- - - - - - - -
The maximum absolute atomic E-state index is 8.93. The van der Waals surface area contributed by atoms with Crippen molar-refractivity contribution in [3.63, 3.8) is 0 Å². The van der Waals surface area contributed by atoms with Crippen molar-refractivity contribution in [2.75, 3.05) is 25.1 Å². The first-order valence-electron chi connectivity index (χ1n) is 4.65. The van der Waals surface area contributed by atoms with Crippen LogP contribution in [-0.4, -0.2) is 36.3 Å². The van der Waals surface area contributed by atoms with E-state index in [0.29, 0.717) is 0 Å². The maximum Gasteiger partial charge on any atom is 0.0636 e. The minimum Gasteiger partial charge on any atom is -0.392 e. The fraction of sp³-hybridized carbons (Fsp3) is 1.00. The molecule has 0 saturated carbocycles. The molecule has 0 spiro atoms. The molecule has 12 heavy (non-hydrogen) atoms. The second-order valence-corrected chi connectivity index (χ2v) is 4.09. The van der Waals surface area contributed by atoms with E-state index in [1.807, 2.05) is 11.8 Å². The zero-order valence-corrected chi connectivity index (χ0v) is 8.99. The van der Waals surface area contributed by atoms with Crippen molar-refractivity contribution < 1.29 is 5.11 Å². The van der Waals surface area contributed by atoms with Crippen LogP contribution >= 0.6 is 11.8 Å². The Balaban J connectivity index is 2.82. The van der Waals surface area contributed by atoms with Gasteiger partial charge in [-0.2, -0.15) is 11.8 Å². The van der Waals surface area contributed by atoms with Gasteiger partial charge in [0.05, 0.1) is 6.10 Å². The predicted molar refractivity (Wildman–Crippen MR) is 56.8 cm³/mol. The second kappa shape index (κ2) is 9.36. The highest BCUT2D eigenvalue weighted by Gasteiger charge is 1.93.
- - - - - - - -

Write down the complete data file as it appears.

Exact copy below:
The maximum absolute atomic E-state index is 8.93. The van der Waals surface area contributed by atoms with Crippen molar-refractivity contribution in [3.63, 3.8) is 0 Å². The van der Waals surface area contributed by atoms with Crippen molar-refractivity contribution in [2.75, 3.05) is 25.1 Å². The first-order valence-electron chi connectivity index (χ1n) is 4.65. The van der Waals surface area contributed by atoms with Crippen LogP contribution in [-0.4, -0.2) is 36.3 Å². The van der Waals surface area contributed by atoms with E-state index in [0.29, 0.717) is 0 Å². The maximum Gasteiger partial charge on any atom is 0.0636 e. The minimum Gasteiger partial charge on any atom is -0.392 e. The fraction of sp³-hybridized carbons (Fsp3) is 1.00. The molecule has 0 saturated carbocycles. The molecule has 0 spiro atoms. The molecule has 12 heavy (non-hydrogen) atoms. The second-order valence-corrected chi connectivity index (χ2v) is 4.09. The van der Waals surface area contributed by atoms with E-state index in [1.807, 2.05) is 11.8 Å². The zero-order valence-corrected chi connectivity index (χ0v) is 8.99. The van der Waals surface area contributed by atoms with Crippen molar-refractivity contribution < 1.29 is 5.11 Å². The van der Waals surface area contributed by atoms with Crippen LogP contribution >= 0.6 is 11.8 Å². The Balaban J connectivity index is 2.82. The van der Waals surface area contributed by atoms with Gasteiger partial charge in [-0.2, -0.15) is 11.8 Å². The van der Waals surface area contributed by atoms with Gasteiger partial charge in [0.05, 0.1) is 6.10 Å². The predicted molar refractivity (Wildman–Crippen MR) is 56.8 cm³/mol. The second kappa shape index (κ2) is 9.36. The highest BCUT2D eigenvalue weighted by Gasteiger charge is 1.93.